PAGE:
Introduction to VMware Workstation 8

by [Published on 1 Nov. 2011 / Last Updated on 1 Nov. 2011]

This article outlines some of the big items in Workstation 8.

Introduction

Since its earliest betas, I’ve been running VMware Workstation 8 and have been itching to be able to share details about some of the truly progressive features that have found their way into this latest version of VMware’s desktop-based virtualizations platform. However, the non-disclosure agreement that governs beta participation has prevented me from doing so. This last week, though, VMware finally took the wraps off the product’s final release and what’s under the hood is pretty exciting stuff!

Drag and drop VMs to vSphere

Many people want to use VMware Workstation as a sandbox. This is good! However, in some cases, the result in testing is so good that having the ability to migrate a virtual machine into a production environment would be ideal and be the easiest way to accomplish a goal. VMware Workstation 8 simplifies this process by providing a drag-and-drop capability between Workstation and ESX, ESXi and vCenter. This feature leverages VMware’s OVF Tool to work its magic.

Remote management

With Workstation 8, you can remotely connect to virtual machines hosted on other copies of VMware Workstation on the network. Imagine the possibilities here with regard to a shared development environment; multiple developers can more easily share virtual machines among all members of the team.

Further, with Workstation 8, you can now connect to virtual machines that are running on vSphere either directly or via vCenter. This capability brings Workstation further into the realm of enterprise computing. From a vSphere/vCenter-connected copy of Workstation, you are able to perform some basic administrative functions of a virtual machine, such as modifying its settings.

Virtual VT-x/AMD-V support

This is, perhaps, one of the most substantial of the improvements that have been made to this product and place it in a class by itself. Although desktop virtualization products such as Workstation, Fusion, Oracle VirtualBox and Microsoft Virtual PC have long had a place in many a test lab, these products have been unable to run some key workloads. For example, an attempt to install Hyper-V on a Windows virtual machine running under VirtualBox results in failure; the Hyper-V role requires that the host hardware have enabled VT or AMD-V extensions.

VT-x, an Intel technology, and AMD-V, from AMD, have the same goal in mind – provide hardware-based processor extensions that enable and improve the performance of virtual workloads. Obviously, there is more to these technologies, but the point here is that, in the past, although a host processor might support VT-x or AMD-V, these extensions have not been exposed or available for use by a guest operating system. For example, although you might be able to install Hyper-V on a host machine, if you were to install Windows/Hyper-V as a guest running on a host, those extensions would not be available.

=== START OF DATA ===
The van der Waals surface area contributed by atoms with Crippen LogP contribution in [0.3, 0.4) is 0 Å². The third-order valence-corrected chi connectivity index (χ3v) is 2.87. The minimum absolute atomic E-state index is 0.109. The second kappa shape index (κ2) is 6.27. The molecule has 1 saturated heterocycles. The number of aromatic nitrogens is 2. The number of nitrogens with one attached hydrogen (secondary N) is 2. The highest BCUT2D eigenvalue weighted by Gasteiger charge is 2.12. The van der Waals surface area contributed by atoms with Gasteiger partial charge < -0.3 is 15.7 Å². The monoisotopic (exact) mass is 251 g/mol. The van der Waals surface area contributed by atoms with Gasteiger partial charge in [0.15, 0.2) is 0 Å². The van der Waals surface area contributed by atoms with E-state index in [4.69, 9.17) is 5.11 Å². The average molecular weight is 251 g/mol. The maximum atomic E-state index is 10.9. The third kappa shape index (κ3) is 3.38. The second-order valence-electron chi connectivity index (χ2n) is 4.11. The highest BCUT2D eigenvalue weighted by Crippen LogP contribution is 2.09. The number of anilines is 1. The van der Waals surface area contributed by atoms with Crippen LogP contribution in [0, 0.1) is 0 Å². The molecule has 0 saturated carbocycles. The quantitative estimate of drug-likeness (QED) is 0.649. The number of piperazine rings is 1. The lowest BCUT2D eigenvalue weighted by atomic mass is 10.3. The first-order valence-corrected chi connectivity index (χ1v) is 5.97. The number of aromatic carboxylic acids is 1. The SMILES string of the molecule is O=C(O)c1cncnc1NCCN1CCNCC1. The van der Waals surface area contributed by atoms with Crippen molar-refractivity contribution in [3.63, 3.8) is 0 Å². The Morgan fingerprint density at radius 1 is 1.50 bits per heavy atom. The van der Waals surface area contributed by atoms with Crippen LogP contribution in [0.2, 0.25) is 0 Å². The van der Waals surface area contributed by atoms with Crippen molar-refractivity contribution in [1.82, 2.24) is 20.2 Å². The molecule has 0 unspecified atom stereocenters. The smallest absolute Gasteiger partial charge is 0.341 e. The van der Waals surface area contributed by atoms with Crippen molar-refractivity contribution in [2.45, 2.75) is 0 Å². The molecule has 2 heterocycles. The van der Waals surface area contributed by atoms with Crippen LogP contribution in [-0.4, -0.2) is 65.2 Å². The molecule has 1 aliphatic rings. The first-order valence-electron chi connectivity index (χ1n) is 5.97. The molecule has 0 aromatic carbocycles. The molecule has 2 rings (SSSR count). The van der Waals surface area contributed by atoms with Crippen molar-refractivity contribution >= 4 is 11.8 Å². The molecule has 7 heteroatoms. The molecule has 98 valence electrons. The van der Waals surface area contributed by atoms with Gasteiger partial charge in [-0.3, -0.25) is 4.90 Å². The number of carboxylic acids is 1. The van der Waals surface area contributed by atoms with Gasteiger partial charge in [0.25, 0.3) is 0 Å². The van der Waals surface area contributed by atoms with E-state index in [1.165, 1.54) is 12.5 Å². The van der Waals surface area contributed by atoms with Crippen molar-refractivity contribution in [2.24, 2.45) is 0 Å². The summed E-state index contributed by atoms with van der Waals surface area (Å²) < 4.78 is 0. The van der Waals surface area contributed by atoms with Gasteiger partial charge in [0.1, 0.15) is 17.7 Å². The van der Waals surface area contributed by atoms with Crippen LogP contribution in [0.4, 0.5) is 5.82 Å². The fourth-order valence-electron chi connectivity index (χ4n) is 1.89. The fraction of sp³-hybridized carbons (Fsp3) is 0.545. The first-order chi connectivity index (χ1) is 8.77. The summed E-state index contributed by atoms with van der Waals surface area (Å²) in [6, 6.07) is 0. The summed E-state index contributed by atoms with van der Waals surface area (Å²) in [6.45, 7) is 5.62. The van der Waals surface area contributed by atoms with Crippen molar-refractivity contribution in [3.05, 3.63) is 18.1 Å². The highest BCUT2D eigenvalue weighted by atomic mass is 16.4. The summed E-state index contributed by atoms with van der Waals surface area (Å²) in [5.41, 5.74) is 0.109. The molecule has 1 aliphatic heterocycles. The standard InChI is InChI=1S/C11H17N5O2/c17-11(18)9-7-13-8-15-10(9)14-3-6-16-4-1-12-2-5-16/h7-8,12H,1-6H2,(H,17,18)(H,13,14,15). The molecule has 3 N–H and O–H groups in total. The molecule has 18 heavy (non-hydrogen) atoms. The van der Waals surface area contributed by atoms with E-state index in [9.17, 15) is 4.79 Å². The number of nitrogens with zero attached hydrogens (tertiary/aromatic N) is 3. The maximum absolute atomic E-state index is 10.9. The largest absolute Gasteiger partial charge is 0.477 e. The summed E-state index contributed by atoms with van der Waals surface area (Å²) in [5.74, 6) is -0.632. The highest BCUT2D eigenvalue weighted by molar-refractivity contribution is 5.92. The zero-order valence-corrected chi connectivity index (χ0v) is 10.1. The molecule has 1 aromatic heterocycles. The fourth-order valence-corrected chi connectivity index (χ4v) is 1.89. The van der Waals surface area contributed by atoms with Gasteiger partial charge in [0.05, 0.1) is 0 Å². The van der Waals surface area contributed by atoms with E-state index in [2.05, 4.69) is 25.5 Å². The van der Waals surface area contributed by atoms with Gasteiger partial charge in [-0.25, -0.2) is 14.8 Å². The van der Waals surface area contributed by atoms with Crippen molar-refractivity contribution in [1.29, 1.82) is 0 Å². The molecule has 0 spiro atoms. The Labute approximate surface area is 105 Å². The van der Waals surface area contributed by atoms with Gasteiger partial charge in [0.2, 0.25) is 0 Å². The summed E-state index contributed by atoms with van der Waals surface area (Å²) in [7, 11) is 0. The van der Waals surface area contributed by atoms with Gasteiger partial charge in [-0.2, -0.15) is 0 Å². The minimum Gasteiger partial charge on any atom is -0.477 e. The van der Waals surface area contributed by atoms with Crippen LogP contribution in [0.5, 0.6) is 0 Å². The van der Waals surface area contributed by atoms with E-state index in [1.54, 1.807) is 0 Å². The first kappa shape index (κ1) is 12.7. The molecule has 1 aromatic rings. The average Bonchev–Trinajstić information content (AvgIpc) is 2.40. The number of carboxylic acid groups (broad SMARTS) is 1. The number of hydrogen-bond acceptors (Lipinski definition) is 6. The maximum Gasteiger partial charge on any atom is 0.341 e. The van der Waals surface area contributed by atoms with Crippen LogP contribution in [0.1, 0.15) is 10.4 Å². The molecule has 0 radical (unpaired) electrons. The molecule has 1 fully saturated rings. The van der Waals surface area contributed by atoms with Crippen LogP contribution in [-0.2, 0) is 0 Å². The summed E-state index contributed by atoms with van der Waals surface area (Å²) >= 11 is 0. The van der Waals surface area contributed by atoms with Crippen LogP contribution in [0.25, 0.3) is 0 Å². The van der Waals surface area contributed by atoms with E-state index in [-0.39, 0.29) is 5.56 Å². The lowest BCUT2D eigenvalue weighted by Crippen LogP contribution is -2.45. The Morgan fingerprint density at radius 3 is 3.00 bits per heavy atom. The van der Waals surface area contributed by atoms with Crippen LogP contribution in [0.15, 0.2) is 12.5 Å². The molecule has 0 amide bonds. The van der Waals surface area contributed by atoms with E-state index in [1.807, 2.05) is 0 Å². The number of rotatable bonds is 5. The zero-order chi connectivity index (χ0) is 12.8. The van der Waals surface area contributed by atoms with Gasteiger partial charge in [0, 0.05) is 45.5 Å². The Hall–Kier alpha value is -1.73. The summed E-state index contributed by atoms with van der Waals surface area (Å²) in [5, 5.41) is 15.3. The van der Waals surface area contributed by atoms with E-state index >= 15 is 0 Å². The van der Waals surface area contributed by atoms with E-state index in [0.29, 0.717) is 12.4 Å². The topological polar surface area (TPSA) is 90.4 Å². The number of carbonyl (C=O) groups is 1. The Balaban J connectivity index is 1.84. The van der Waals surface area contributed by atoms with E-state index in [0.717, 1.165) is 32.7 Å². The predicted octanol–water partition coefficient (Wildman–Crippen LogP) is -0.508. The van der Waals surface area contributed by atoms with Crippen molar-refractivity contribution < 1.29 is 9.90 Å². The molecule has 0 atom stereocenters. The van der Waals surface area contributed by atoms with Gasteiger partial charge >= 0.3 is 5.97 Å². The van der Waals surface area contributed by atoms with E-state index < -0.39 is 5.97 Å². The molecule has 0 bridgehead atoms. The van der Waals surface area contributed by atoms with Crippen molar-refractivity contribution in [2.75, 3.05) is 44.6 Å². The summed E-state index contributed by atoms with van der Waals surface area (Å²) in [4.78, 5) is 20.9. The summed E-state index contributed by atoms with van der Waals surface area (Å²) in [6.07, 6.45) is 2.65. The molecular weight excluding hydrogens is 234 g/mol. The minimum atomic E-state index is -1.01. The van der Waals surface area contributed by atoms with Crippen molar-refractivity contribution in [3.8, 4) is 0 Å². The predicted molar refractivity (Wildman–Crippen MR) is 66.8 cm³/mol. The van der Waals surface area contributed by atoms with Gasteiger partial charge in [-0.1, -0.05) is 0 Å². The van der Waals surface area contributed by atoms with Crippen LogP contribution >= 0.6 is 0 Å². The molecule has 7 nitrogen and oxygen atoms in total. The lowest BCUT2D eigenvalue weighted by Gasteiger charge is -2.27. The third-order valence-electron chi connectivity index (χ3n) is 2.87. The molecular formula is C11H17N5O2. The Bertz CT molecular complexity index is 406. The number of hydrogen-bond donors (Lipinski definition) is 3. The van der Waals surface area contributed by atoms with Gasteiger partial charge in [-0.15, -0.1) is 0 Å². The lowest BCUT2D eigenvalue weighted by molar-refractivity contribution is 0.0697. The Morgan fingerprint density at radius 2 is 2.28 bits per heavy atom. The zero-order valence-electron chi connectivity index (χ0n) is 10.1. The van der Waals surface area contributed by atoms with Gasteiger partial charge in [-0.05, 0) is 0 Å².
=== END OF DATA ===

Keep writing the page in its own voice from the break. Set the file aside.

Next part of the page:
With VMware Workstation 8, this is all changed. Guest virtual machines running under Workstation 8 can have a feature enabled that allows them to make use of VT-x or AMD-V extensions, making it possible to, for example, run a Windows/Hyper-V virtual machine inside of a Windows/Hyper-V virtual machine or run 64-bit guest operating systems inside a vSphere instance that is running inside Workstation.

For testers everywhere, this is a significant enhancement. However, when you enable this feature, you’re warned that doing so will make this virtual machine incompatible with other VMware products that do not support this capability.


Figure 1: Virtualize VT-x and AMD-V

Many virtual machine hardware improvements

Previous versions of VMware Workstation already provided the ability to run a  number of different kinds of workloads inside the hosted virtual machines. However, “real” desktop workloads that required more substantial multimedia capabilities, enhanced graphics support and some other higher end features remained out of reach for Workstation.

Until now.

VMware Workstation 8 adds a lot of features intended to expand the portfolio of services that can be run on the platform. 

  • HD audio. In VMware Workstation 8, a new HD audio device compatible with the Realtek ALC888 7.1 channel high definition audio codec has been added and is supported by virtual machines running Windows Vista, Windows 7, Windows Server 2008 and Windows Server 2008 R2.
  • Bluetooth. Many Bluetooth devices can now be paired with Windows guests.
  • USB 3.0. The major caveat here is that USB 3.0 is not supported – and should not be enabled – for Windows guests due to the lack of a generic xHCI driver. Linux guests running kernel version 2.6.35 or higher, however, can enjoy USB 3.0 support inside the virtual machine.
  • 64 GB RAM. A virtual machine can now support up to 64 GB of RAM, which makes it possible to run pretty significant workloads inside Workstation.